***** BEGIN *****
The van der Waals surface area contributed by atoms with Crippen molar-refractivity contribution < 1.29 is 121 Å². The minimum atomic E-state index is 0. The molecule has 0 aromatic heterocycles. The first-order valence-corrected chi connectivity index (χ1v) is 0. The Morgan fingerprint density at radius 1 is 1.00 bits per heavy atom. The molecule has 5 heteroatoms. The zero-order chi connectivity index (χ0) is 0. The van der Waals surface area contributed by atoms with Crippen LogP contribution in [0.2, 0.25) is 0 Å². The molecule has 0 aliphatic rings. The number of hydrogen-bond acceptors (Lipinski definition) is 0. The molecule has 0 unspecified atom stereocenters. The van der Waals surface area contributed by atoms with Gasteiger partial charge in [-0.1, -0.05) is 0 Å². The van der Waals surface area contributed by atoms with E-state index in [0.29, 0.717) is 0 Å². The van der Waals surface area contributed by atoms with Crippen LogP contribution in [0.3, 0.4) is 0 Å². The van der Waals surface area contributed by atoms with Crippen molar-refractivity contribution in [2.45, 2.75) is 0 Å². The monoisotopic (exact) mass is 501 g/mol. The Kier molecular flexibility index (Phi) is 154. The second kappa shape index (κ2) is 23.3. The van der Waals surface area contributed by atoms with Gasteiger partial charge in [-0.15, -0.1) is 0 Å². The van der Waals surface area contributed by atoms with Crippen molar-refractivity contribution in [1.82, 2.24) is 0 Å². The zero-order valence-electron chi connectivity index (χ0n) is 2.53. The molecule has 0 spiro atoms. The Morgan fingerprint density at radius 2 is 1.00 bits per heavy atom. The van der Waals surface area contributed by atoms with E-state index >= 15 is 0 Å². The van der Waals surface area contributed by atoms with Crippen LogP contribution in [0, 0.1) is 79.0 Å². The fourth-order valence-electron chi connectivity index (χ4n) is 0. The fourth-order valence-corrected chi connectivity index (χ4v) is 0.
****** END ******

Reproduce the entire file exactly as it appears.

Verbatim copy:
The van der Waals surface area contributed by atoms with Crippen molar-refractivity contribution < 1.29 is 121 Å². The minimum atomic E-state index is 0. The molecule has 0 aromatic heterocycles. The first-order valence-corrected chi connectivity index (χ1v) is 0. The Morgan fingerprint density at radius 1 is 1.00 bits per heavy atom. The molecule has 5 heteroatoms. The zero-order chi connectivity index (χ0) is 0. The van der Waals surface area contributed by atoms with Crippen LogP contribution in [0.2, 0.25) is 0 Å². The molecule has 0 aliphatic rings. The number of hydrogen-bond acceptors (Lipinski definition) is 0. The molecule has 0 unspecified atom stereocenters. The van der Waals surface area contributed by atoms with Gasteiger partial charge in [-0.1, -0.05) is 0 Å². The van der Waals surface area contributed by atoms with E-state index in [0.29, 0.717) is 0 Å². The van der Waals surface area contributed by atoms with Crippen LogP contribution in [0.3, 0.4) is 0 Å². The van der Waals surface area contributed by atoms with Crippen molar-refractivity contribution in [2.45, 2.75) is 0 Å². The monoisotopic (exact) mass is 501 g/mol. The Kier molecular flexibility index (Phi) is 154. The second kappa shape index (κ2) is 23.3. The van der Waals surface area contributed by atoms with Gasteiger partial charge in [-0.15, -0.1) is 0 Å². The van der Waals surface area contributed by atoms with Crippen molar-refractivity contribution in [1.82, 2.24) is 0 Å². The zero-order valence-electron chi connectivity index (χ0n) is 2.53. The molecule has 0 spiro atoms. The Morgan fingerprint density at radius 2 is 1.00 bits per heavy atom. The van der Waals surface area contributed by atoms with E-state index >= 15 is 0 Å². The van der Waals surface area contributed by atoms with Crippen LogP contribution in [0, 0.1) is 79.0 Å². The fourth-order valence-electron chi connectivity index (χ4n) is 0. The fourth-order valence-corrected chi connectivity index (χ4v) is 0.